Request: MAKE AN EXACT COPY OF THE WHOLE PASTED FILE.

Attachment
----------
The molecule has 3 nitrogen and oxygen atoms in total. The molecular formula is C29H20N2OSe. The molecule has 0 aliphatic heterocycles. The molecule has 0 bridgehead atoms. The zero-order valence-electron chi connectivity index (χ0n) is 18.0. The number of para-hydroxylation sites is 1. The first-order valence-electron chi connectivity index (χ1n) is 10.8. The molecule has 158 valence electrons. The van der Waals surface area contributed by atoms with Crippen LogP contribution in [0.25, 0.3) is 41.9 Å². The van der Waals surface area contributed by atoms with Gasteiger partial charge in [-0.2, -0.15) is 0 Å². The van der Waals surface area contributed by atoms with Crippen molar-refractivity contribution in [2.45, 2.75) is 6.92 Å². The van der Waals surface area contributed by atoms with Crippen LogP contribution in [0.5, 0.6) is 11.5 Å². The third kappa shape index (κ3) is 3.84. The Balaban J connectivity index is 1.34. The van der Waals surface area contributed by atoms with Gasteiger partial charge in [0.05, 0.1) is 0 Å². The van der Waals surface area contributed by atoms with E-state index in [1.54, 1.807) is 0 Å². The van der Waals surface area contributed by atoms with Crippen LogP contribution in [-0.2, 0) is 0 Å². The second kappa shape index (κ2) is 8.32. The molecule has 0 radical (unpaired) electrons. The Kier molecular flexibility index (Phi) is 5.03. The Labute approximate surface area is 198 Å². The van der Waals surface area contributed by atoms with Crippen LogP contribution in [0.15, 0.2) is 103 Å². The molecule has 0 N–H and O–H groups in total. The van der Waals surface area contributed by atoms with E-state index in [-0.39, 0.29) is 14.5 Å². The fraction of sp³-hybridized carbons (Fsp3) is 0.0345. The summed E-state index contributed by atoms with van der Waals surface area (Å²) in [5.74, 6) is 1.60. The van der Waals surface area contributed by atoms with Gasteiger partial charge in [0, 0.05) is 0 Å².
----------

The molecule has 3 nitrogen and oxygen atoms in total. The molecular formula is C29H20N2OSe. The molecule has 0 aliphatic heterocycles. The molecule has 0 bridgehead atoms. The zero-order valence-electron chi connectivity index (χ0n) is 18.0. The number of para-hydroxylation sites is 1. The first-order valence-electron chi connectivity index (χ1n) is 10.8. The molecule has 158 valence electrons. The van der Waals surface area contributed by atoms with Crippen LogP contribution in [0.25, 0.3) is 41.9 Å². The van der Waals surface area contributed by atoms with Gasteiger partial charge in [-0.2, -0.15) is 0 Å². The van der Waals surface area contributed by atoms with Crippen molar-refractivity contribution in [2.45, 2.75) is 6.92 Å². The van der Waals surface area contributed by atoms with Crippen LogP contribution in [0.5, 0.6) is 11.5 Å². The third kappa shape index (κ3) is 3.84. The Balaban J connectivity index is 1.34. The van der Waals surface area contributed by atoms with Gasteiger partial charge in [0.05, 0.1) is 0 Å². The van der Waals surface area contributed by atoms with E-state index in [1.54, 1.807) is 0 Å². The van der Waals surface area contributed by atoms with Crippen LogP contribution in [-0.2, 0) is 0 Å². The second kappa shape index (κ2) is 8.32. The molecule has 0 radical (unpaired) electrons. The Kier molecular flexibility index (Phi) is 5.03. The Labute approximate surface area is 198 Å². The van der Waals surface area contributed by atoms with Crippen LogP contribution in [0.15, 0.2) is 103 Å². The molecule has 0 N–H and O–H groups in total. The van der Waals surface area contributed by atoms with E-state index in [-0.39, 0.29) is 14.5 Å². The fraction of sp³-hybridized carbons (Fsp3) is 0.0345. The summed E-state index contributed by atoms with van der Waals surface area (Å²) in [5.74, 6) is 1.60. The van der Waals surface area contributed by atoms with Gasteiger partial charge in [0, 0.05) is 0 Å².